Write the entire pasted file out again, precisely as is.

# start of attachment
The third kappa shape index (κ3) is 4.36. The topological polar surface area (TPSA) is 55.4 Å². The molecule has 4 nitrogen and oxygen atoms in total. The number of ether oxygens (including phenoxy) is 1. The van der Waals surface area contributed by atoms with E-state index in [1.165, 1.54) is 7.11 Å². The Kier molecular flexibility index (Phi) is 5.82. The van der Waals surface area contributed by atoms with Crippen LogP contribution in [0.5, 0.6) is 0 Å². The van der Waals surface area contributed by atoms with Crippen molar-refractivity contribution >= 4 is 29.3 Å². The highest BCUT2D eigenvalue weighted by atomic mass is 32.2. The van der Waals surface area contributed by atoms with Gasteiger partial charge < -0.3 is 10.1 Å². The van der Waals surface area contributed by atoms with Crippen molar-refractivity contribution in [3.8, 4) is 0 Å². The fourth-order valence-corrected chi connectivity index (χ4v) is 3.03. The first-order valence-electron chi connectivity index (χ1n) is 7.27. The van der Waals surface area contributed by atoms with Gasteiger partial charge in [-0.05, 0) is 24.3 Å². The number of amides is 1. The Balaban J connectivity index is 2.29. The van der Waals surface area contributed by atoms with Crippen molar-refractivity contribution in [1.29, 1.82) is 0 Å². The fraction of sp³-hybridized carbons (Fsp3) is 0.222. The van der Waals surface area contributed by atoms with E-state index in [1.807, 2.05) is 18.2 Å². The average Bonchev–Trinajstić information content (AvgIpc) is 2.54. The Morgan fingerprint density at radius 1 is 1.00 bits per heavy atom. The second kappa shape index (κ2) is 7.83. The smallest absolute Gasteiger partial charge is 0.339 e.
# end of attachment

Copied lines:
The third kappa shape index (κ3) is 4.36. The topological polar surface area (TPSA) is 55.4 Å². The molecule has 4 nitrogen and oxygen atoms in total. The number of ether oxygens (including phenoxy) is 1. The van der Waals surface area contributed by atoms with E-state index in [1.165, 1.54) is 7.11 Å². The Kier molecular flexibility index (Phi) is 5.82. The van der Waals surface area contributed by atoms with Crippen LogP contribution in [0.5, 0.6) is 0 Å². The van der Waals surface area contributed by atoms with Crippen molar-refractivity contribution >= 4 is 29.3 Å². The highest BCUT2D eigenvalue weighted by atomic mass is 32.2. The van der Waals surface area contributed by atoms with Gasteiger partial charge < -0.3 is 10.1 Å². The van der Waals surface area contributed by atoms with Crippen molar-refractivity contribution in [3.8, 4) is 0 Å². The fourth-order valence-corrected chi connectivity index (χ4v) is 3.03. The first-order valence-electron chi connectivity index (χ1n) is 7.27. The van der Waals surface area contributed by atoms with Gasteiger partial charge in [-0.05, 0) is 24.3 Å². The number of amides is 1. The Balaban J connectivity index is 2.29. The van der Waals surface area contributed by atoms with Crippen molar-refractivity contribution in [1.29, 1.82) is 0 Å². The fraction of sp³-hybridized carbons (Fsp3) is 0.222. The van der Waals surface area contributed by atoms with E-state index in [1.807, 2.05) is 18.2 Å². The average Bonchev–Trinajstić information content (AvgIpc) is 2.54. The Morgan fingerprint density at radius 1 is 1.00 bits per heavy atom. The second kappa shape index (κ2) is 7.83. The smallest absolute Gasteiger partial charge is 0.339 e.